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Re: T1 vs. T2 [WAS: Apology: [Tier-2 reachability and multihoming]]

  • From: Stephen J. Wilcox
  • Date: Tue Mar 29 15:36:00 2005

On Tue, 29 Mar 2005, John Dupuy wrote:

> I was looking at it from a route announcement point of view. Transit is where
> AS A advertises full routes to AS B. Thus, AS B is getting transit from A.
> Peering is where A & B only advertise their network and, possibly, the
> networks that stub or purchase transit from them.

no, they MUST send their customer nets else their customers will not have 
global reachability

> It is my understanding that the top ISPs "trade transit". They provide full 
> routes to each other without payment, regardless of how or where the route 
> was learned from. They are willing to pass some traffic without 
> compensation because it makes for better connectivity. From an announcement 
> POV they are not peering.

ahhh. no, they send peering only between each other (approx 50000 routes for 
each of the biggest providers - level3, sprint, uunet, at&t)

Steve

> I am still curious: do any of the larger ISPs on this list want to 
> confirm/deny the previous paragraph?
> 
> I think we are getting into "defining terms" territory. So, I will bow out 
> of the discussion.
> 
> John
> 
> At 01:56 PM 3/29/2005, David Barak wrote:
> 
> >--- John Dupuy <jdupuy-list@socket.net> wrote:
> >
> > > But by the technical description of a "transit free
> > > zone", then 701 is not
> > > tier one, since I have encountered scenarios where
> > > many AS are transversed
> > > between 701 and other networks, not just a peer of a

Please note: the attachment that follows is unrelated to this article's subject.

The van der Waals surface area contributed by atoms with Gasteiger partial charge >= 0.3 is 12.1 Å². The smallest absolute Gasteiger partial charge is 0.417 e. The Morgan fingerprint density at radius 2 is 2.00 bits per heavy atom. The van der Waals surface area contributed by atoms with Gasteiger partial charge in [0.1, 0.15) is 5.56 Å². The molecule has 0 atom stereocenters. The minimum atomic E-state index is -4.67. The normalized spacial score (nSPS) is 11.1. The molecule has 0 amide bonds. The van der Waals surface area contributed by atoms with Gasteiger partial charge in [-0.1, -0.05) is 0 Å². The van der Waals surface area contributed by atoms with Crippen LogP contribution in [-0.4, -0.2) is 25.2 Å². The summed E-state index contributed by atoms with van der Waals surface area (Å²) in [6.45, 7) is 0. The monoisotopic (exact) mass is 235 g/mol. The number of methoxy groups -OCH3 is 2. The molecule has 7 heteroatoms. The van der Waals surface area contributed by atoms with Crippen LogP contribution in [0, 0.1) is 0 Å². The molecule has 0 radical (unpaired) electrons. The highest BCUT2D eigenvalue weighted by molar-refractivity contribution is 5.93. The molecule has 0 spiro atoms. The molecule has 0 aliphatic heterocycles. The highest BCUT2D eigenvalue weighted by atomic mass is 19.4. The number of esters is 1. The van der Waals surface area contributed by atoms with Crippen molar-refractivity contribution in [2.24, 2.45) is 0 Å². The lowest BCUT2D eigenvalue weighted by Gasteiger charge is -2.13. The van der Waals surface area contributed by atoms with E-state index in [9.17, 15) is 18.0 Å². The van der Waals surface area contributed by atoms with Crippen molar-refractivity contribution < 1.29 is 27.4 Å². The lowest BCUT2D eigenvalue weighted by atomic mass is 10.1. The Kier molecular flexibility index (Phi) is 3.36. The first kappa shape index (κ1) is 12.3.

> > > peer. Unless, by
> > > "transit free zone" you mean "transit trading" where
> > > large providers permit
> > > each other to transit for free. (Which gets back to
> > > my 'who hurts more'
> > > discussion.)
> > >
> >
> ><oversimplification>
> >
> >Transit = being someone's customer
> >
> >Peering = permitting your customers to go to your
> >peer's customers or the peer's network, but not the
> >peer's peers, without exchange of money.
> >
> >Any other relationship != peering for my purposes
> >(although lots of subtly different relationships
> >exist, the largest networks tend to take a view which
> >is not too dissimilar to the one shown above)
> >
> ></oversimplification>
> >
> >Are you implying that 701 is paying someone to carry
> >their prefixes?  While I'm not the peering coordinator
> >for 701, I would find that improbable.  I would expect
> >that money would flow the other direction (and thus
> >701 would become a more valuable peer for other
> >networks).
> >
> > > I'm willing to be wrong. If any of the large
> > > providers on the list will say
> > > that their network does not transit beyond the
> > > customer of a peer; and they
> > > still maintain full connectivity, I will gladly be
> > > corrected.
> >
> >oodles and oodles of people can say this (and already
> >have).  A paying customer of mine can readvertise
> >(with a non-munged AS_PATH) any of my prefixes which
> >they want, and thus provide transit for other people
> >to reach me.  That does not change the fact that I'm
> >not paying for transit.
> >
> >So in short, I would say that T1 vs T2 etc is a
> >"follow the money":
> >
> >T1 => doesn't pay anyone else to carry their prefixes,
> >and runs a default-free network.
> >
> >T2 => pays one or more T1 providers to carry their
> >prefixes, may or may not run a default-free network.
> >
> >T3 => leaf node, pays one or more T1/T2 providers to
> >carry their traffic, probably uses default route.
> >
> >YMMV, blah blah blah
> >
> >
> >David Barak
> >Need Geek Rock?  Try The Franchise:
> >http://www.listentothefranchise.com
> >
> >
> >
> >__________________________________
> >Do you Yahoo!?
> >Yahoo! Sports - Sign up for Fantasy Baseball.
> >http://baseball.fantasysports.yahoo.com/
> 
> 





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